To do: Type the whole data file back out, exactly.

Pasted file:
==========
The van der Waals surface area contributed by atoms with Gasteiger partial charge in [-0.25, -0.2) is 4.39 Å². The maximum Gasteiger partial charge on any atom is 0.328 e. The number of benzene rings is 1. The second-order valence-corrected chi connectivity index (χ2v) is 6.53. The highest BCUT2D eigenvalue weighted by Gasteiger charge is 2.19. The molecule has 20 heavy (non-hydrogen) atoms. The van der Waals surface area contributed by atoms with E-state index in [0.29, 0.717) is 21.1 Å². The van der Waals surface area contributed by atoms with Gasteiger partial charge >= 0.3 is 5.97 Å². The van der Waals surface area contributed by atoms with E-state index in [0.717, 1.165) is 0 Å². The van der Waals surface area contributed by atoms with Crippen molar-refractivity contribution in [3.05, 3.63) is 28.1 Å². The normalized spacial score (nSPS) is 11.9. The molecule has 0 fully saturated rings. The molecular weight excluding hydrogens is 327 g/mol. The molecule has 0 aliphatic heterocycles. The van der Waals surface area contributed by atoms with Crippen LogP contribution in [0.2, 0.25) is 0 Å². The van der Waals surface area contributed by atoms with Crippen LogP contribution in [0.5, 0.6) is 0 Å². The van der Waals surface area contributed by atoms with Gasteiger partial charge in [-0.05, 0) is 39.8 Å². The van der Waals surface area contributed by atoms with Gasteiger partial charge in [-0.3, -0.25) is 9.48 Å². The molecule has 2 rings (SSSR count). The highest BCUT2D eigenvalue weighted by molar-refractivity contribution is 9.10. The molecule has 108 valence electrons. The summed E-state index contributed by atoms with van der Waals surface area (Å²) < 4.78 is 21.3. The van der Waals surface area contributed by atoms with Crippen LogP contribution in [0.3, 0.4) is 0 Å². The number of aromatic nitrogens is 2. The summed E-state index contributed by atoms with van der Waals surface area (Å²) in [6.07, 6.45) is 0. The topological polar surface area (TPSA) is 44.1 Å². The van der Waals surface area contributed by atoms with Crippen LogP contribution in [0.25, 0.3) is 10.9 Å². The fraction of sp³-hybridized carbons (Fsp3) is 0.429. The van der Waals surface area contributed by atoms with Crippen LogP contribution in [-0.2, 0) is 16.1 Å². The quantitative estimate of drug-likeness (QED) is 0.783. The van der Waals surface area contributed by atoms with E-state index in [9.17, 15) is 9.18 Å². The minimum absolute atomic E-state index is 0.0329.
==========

The van der Waals surface area contributed by atoms with Gasteiger partial charge in [-0.25, -0.2) is 4.39 Å². The maximum Gasteiger partial charge on any atom is 0.328 e. The number of benzene rings is 1. The second-order valence-corrected chi connectivity index (χ2v) is 6.53. The highest BCUT2D eigenvalue weighted by Gasteiger charge is 2.19. The molecule has 20 heavy (non-hydrogen) atoms. The van der Waals surface area contributed by atoms with E-state index in [0.29, 0.717) is 21.1 Å². The van der Waals surface area contributed by atoms with Gasteiger partial charge >= 0.3 is 5.97 Å². The van der Waals surface area contributed by atoms with E-state index in [0.717, 1.165) is 0 Å². The van der Waals surface area contributed by atoms with Crippen molar-refractivity contribution in [3.05, 3.63) is 28.1 Å². The normalized spacial score (nSPS) is 11.9. The molecule has 0 fully saturated rings. The molecular weight excluding hydrogens is 327 g/mol. The molecule has 0 aliphatic heterocycles. The van der Waals surface area contributed by atoms with Crippen LogP contribution in [0.2, 0.25) is 0 Å². The van der Waals surface area contributed by atoms with Crippen LogP contribution in [0.5, 0.6) is 0 Å². The van der Waals surface area contributed by atoms with Gasteiger partial charge in [-0.05, 0) is 39.8 Å². The van der Waals surface area contributed by atoms with Gasteiger partial charge in [-0.3, -0.25) is 9.48 Å². The molecule has 2 rings (SSSR count). The highest BCUT2D eigenvalue weighted by molar-refractivity contribution is 9.10. The molecule has 108 valence electrons. The summed E-state index contributed by atoms with van der Waals surface area (Å²) < 4.78 is 21.3. The van der Waals surface area contributed by atoms with Crippen LogP contribution in [0.3, 0.4) is 0 Å². The number of aromatic nitrogens is 2. The summed E-state index contributed by atoms with van der Waals surface area (Å²) in [6.07, 6.45) is 0. The topological polar surface area (TPSA) is 44.1 Å². The van der Waals surface area contributed by atoms with Crippen LogP contribution in [0.25, 0.3) is 10.9 Å². The fraction of sp³-hybridized carbons (Fsp3) is 0.429. The van der Waals surface area contributed by atoms with Crippen LogP contribution in [-0.2, 0) is 16.1 Å². The quantitative estimate of drug-likeness (QED) is 0.783. The van der Waals surface area contributed by atoms with E-state index in [9.17, 15) is 9.18 Å². The minimum absolute atomic E-state index is 0.0329.